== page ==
Justin du Coeur (jducoeur) wrote,
Justin du Coeur
jducoeur

Typeclasses

[For programmers only]

Yesterday was another of those programming epiphanies, in which I finally not only understand what a functional-programming concept means, but (more importantly) grok *why* it works the way it does. As I did with Monads a few months ago, let's take a stab at explaining the concept, while it's still fresh in my brain. Today's concept is "Typeclasses", another Haskellism that has made its way into Scala. (The functional programmers with more experience than I are encouraged to correct any misconceptions below.)

That said, my first try at writing this started getting horribly long. So let's see if I can keep this to a sane length:

The name seems a bit weird to those of us from an OO background, but it's literally correct: a Type is (or more accurately, can have) an "instance" of a Typeclass in much the same way that an Object is an instance of a Class. That is, a Typeclass describes a somewhat abstract bit of functionality, and you can define an instance that maps from a Type to that functionality.

Why is it useful? The usual reason: once you've got the idea of this Typeclass, you can then write higher-order functions that use it, and thereby reduce duplication and boilerplate.

A simple example in pseudo-code: say I have an "Addable" Typeclass:
typeclass Addable[T] {
  def +(a:T, b:T):T
}
That is, an Addable is a Type for which there exists a binary function "+", which adds two values of this Type together, and returns another value of this Type. Using that, I can define sum:
def sum(elems:List[Addable]) = {
  if (elems.length == 0)
    0
  else
    elems.head + sum(elems.tail)
}
At this point, the sharp-eyed OO programmers are saying, "So, it's exactly the same as an interface, right?". Not quite. The thing is, a Typeclass instance is, like I said, a mapping from the Type to the Typeclass -- and that implies that you can have *multiple* such mappings.

The classic illustration seems to be the Monoid Typeclass, which seems to be basically the abstraction of our Addable above. It is a Typeclass that defines an "append" operation, which takes two values, combines them, and produces a new value of the same Typeclass instance. (With the added constraint that the operation must be associative, and you must have an "identity" or "zero" value.) So Monoid looks roughly like this:
typeclass Monoid[T] {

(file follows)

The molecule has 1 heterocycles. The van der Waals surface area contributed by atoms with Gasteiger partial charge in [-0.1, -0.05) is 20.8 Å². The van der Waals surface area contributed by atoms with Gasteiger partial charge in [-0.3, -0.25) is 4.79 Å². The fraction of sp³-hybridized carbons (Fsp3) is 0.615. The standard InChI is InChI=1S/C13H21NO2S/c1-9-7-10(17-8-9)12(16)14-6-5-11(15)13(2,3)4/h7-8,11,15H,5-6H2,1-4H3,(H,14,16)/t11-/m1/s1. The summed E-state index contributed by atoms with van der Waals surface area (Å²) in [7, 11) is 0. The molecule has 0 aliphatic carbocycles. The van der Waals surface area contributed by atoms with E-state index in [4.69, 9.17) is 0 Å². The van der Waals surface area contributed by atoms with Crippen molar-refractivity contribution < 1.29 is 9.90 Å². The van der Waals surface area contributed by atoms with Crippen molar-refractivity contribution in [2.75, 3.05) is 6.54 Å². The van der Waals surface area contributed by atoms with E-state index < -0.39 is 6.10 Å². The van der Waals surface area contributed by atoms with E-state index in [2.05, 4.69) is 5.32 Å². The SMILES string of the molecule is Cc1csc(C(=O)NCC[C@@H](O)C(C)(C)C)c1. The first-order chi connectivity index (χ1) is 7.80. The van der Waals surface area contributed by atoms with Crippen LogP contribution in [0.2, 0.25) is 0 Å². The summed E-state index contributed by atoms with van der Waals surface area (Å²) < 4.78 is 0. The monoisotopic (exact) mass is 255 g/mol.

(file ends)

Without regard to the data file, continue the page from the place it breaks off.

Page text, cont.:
def append(a:T, b:T):T
  def identity:T
}
The equivalent of our sum() function above is "concat" in Haskell-speak:
def concat(elems:List[Monoid]) = {
  if (elems.length == 0)
    identity
  else
    elems.head append concat(elems.tail)
}
Obviously, we can define an SumMonoid -- the Typeclass instance that represents the concept of "summing" -- by saying that append is (a+b), and identity is 0; that becomes exactly Addable, above. But you can also define a ProductMonoid -- representing the concept of "multiplying" -- by saying that append is (a*b), and identity is 1. There are at least two distinct and *separate* Monoids for Int, because "Monoid" isn't a Type -- it's a Type *plus* some operations.

(The same is true for Boolean and Monoids: the concept of the "conjunction" of a List of Booleans is the Monoid of "and" with the identity of true, and "disjunction" is the Monoid of "or" with the identity of false.)

In other words, Monoid is (roughly) the abstract concept of "an operation that you can perform on a couple of Foos, and get another Foo". That's a Typeclass.

How much does this matter in real-world programming? I'm honestly not certain yet, but I'm slowly starting to appreciate that it helps you separate concerns, even without the multiple-definition thing. It's very un-OO, but thinking of a Typeclass instance as being something separate from the Type itself allows you to add functionality without endlessly complicating your inheritance trees -- it's not *part* of your class, it's a kind of thing that you can do *with* your class. (Or course, carried to its extreme, this logic gets very anti-OO; I suspect it helps explain the visceral functional-vs-OO wars I sometimes see.)

And of course, I wind up asking: is any of this going to get into Querki? I suspect so eventually, although not soon. I am likely to add the concept of Typeclasses internally at first, for some of the numeric operations (eg, I might actually implement sum() in terms of Monoids, as described above, to prove out the concept). Eventually it'll likely become user-visible, although only around the edges for high-end power-user use.

Questions? The above is largely me getting the ideas straight in my head, so discussion is welcome...
Tags: programming
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